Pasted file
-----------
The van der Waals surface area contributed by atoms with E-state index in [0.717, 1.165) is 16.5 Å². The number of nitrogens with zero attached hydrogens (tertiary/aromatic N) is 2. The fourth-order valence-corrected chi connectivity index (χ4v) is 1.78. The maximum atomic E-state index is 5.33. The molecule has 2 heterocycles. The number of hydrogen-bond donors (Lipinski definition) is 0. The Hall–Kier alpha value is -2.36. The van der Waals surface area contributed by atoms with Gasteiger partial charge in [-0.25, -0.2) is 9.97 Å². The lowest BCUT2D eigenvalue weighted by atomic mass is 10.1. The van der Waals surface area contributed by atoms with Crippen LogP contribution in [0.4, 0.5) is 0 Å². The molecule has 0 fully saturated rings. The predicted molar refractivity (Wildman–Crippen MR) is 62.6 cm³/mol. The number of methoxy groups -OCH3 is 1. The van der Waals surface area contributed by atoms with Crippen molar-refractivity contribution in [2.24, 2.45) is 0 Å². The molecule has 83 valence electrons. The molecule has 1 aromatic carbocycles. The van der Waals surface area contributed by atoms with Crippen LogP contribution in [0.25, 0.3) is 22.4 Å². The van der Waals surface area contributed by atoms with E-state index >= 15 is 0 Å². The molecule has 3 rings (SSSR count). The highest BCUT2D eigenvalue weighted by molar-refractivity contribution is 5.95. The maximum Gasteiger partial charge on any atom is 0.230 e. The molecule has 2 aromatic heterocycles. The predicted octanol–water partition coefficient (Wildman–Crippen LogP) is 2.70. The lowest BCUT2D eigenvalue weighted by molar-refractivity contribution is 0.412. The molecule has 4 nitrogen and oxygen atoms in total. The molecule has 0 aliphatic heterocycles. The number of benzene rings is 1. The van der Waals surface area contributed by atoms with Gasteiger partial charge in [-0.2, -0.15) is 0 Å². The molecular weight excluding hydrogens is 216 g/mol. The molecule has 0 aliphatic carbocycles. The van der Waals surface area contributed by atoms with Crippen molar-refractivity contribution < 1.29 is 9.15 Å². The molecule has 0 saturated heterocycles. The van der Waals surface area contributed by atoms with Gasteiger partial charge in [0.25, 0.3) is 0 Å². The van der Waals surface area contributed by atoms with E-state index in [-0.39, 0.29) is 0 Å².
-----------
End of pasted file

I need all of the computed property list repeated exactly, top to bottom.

The van der Waals surface area contributed by atoms with E-state index in [0.717, 1.165) is 16.5 Å². The number of nitrogens with zero attached hydrogens (tertiary/aromatic N) is 2. The fourth-order valence-corrected chi connectivity index (χ4v) is 1.78. The maximum atomic E-state index is 5.33. The molecule has 2 heterocycles. The number of hydrogen-bond donors (Lipinski definition) is 0. The Hall–Kier alpha value is -2.36. The van der Waals surface area contributed by atoms with Gasteiger partial charge in [-0.25, -0.2) is 9.97 Å². The lowest BCUT2D eigenvalue weighted by atomic mass is 10.1. The van der Waals surface area contributed by atoms with Crippen LogP contribution in [0.4, 0.5) is 0 Å². The molecule has 0 fully saturated rings. The predicted molar refractivity (Wildman–Crippen MR) is 62.6 cm³/mol. The number of methoxy groups -OCH3 is 1. The van der Waals surface area contributed by atoms with Crippen molar-refractivity contribution in [2.24, 2.45) is 0 Å². The molecule has 83 valence electrons. The molecule has 1 aromatic carbocycles. The van der Waals surface area contributed by atoms with Crippen LogP contribution in [0.25, 0.3) is 22.4 Å². The van der Waals surface area contributed by atoms with E-state index >= 15 is 0 Å². The molecule has 3 rings (SSSR count). The highest BCUT2D eigenvalue weighted by molar-refractivity contribution is 5.95. The maximum Gasteiger partial charge on any atom is 0.230 e. The molecule has 2 aromatic heterocycles. The predicted octanol–water partition coefficient (Wildman–Crippen LogP) is 2.70. The lowest BCUT2D eigenvalue weighted by molar-refractivity contribution is 0.412. The molecule has 4 nitrogen and oxygen atoms in total. The molecule has 0 aliphatic heterocycles. The number of benzene rings is 1. The van der Waals surface area contributed by atoms with Gasteiger partial charge in [-0.2, -0.15) is 0 Å². The molecular weight excluding hydrogens is 216 g/mol. The molecule has 0 aliphatic carbocycles. The van der Waals surface area contributed by atoms with Crippen molar-refractivity contribution < 1.29 is 9.15 Å². The molecule has 0 saturated heterocycles. The van der Waals surface area contributed by atoms with Gasteiger partial charge in [0.25, 0.3) is 0 Å². The van der Waals surface area contributed by atoms with E-state index in [-0.39, 0.29) is 0 Å².